'My sight improved as my blood sugar fell'

I was diagnosed with Type 2 Diabetes just over a month ago, and as I wrote in my previous column, I am all gung-ho about embracing my new, healthier lifestyle. However, although I’m still very positive, I will admit that the novelty of it all is beginning to wear a little thin as I come to terms with the fact that, just like the Christmas dog, this is for life.

In my usual ‘bull at a gate’ fashion I set about ditching the sugar in my diet immediately after diagnosis. My life has been swept clean of scones (with jam and lots of butter), ice cream (if you live near Dun Laoghaire, summer isn’t summer without lots of Teddy’s 99s), jelly (I know, I am a mortified vegetarian but my two-year-old granddaughter visited in the summer and we had jelly, which seemed to reignite an old love of mine), and cake.

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I have managed to have afternoon tea without anything luscious and have even been to Marks and Spencer and for the first time ever came away without one ready meal or dessert.

So, I was feeling pretty smug about my new self when I realised, very suddenly, that I could no longer see where I was going. I wear glasses for distance vision and have done since I was in my 30s. I need them for driving, for watching TV and for generally being out and about.

Two weeks into my diabetes life, I found that I couldn’t read road signs until I was a few feet away from them. I thought my glasses were dirty. But that night I couldn’t read the menu on the TV. I panicked. My glasses were no longer working. My doctor had mentioned eyesight being something that could be affected by diabetes, but surely I couldn’t be going blind already?

I had been prescribed statins for my cholesterol, along with my diabetes medication, so I decided to ditch them, thinking they could be the issue. I phoned my doctor the following day. He thought I might have a bleed behind my eye and advised me to get it checked out immediately.

By now I was terrified. My mother (who is not diabetic) has suffered with bleeds behind her eyes for a decade and has lost the sight in one eye. I had to sweat it through two long days before I could get an appointment with my optician.

Nothing could have prepared me for what she told me. The good news was that my eyes looked healthy. No sign of any bleeding. But the amazing news was that my vision has improved. She reckoned the drop in my blood sugar level had improved circulation to my eyes, so I now only need a prescription that is half what it used to be.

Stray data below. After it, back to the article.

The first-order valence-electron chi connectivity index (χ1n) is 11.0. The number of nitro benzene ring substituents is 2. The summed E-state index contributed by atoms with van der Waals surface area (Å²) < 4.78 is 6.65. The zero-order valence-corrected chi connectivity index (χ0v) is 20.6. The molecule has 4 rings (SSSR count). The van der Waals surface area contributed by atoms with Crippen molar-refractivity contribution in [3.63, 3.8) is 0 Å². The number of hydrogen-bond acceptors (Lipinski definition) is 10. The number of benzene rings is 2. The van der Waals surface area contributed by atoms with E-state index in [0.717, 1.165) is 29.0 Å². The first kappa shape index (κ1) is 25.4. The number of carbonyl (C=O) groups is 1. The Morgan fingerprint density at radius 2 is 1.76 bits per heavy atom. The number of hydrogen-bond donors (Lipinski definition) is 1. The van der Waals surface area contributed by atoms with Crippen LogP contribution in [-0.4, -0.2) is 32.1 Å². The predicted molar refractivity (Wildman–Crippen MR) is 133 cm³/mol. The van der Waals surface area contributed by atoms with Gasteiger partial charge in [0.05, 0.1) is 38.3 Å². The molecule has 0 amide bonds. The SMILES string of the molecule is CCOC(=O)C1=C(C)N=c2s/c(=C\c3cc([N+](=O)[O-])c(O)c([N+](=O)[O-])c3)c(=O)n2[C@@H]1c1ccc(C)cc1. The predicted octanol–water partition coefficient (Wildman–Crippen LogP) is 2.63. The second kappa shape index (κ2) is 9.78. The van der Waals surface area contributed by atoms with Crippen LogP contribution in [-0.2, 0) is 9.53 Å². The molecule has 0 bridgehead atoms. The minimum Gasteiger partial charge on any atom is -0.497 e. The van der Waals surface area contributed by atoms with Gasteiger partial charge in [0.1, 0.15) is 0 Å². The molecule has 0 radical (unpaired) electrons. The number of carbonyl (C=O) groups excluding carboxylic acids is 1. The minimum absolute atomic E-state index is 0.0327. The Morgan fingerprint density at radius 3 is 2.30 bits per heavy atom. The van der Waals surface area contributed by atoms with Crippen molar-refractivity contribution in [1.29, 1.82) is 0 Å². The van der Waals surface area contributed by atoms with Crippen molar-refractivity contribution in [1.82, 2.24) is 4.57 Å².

• Read More: ‘Just 18 months ago, my bloods were fine – now I’m diabetic’ – writer Barbara Scully on her shock diagnosis

Relief doesn’t begin to cover it, although it was an expensive ‘win’ as I needed new glasses and sunglasses. I am also aware that until I get a firm handle on my blood sugars, my sight could wobble a bit either way again.

But this was a great lesson in how our bodies can heal themselves if we stop abusing them and so gave me a motivational boost to continue with my new, healthier lifestyle.

However, I was still finding coming up with a new food regime challenging. Like many T2 Diabetics I have to lose weight as well as cutting down sugar. I had never paid much attention to food labels and had no idea that carbohydrates, which are essential for energy, are also converted into sugar when you are taking in more than you using. I was aware from previous half-hearted attempts to lose weight that fat is bad and so is sugar, but had no clue about good fat and bad fat or the fact that sugar lurks in all kinds of places.

My first stop in educating myself was the Diabetes Ireland (diabetes.ie) website which has lots of information including an interactive programme which is a crash course in living well with diabetes. It takes about an hour but it is well worth doing.

I have attended the diabetes clinic in my local hospital (St Michael’s in Dun Laoghaire) where I spent a great morning learning about healthy living with one of their diabetic nurse specialists and a nutritionist. Eating healthily is actually not as complicated as I initially thought. I finally got a comprehensive information pack, and knowing that I have the support of these experts whom I can contact whenever I have a query, is both psychologically and practically important.

Through this service, I have an appointment for a full retinopathy screen in the coming weeks, and I will see a consultant in January. I know what my BMI is (although I still think that’s a baloney measurement that takes no account of different body shapes), how much of me is fat (too much, obviously) and how much is water (not quite enough).

Best of all I got a blood sugar monitor so that I can check my levels twice a day myself. For me, this is key in getting a handle on the relationship between exercise, food and glucose levels. It has taught me that scoffing two squares of chocolate in the dark, in the utility room where no one can see me doesn’t mean that I am getting away with it. Oh no, my trusty monitor will rat on me in the morning.

I have also hit a bit of an obstacle regarding my new exercise regime. My knees have long suffered from the weight of my excesses. Initially as I lost some kilos, they seemed happier but all the brisk walking has now really upset one of them and it is showing its displeasure with swelling and pain. Thankfully I can swim most nights instead and hope that in time my knee will be able to forgive me.

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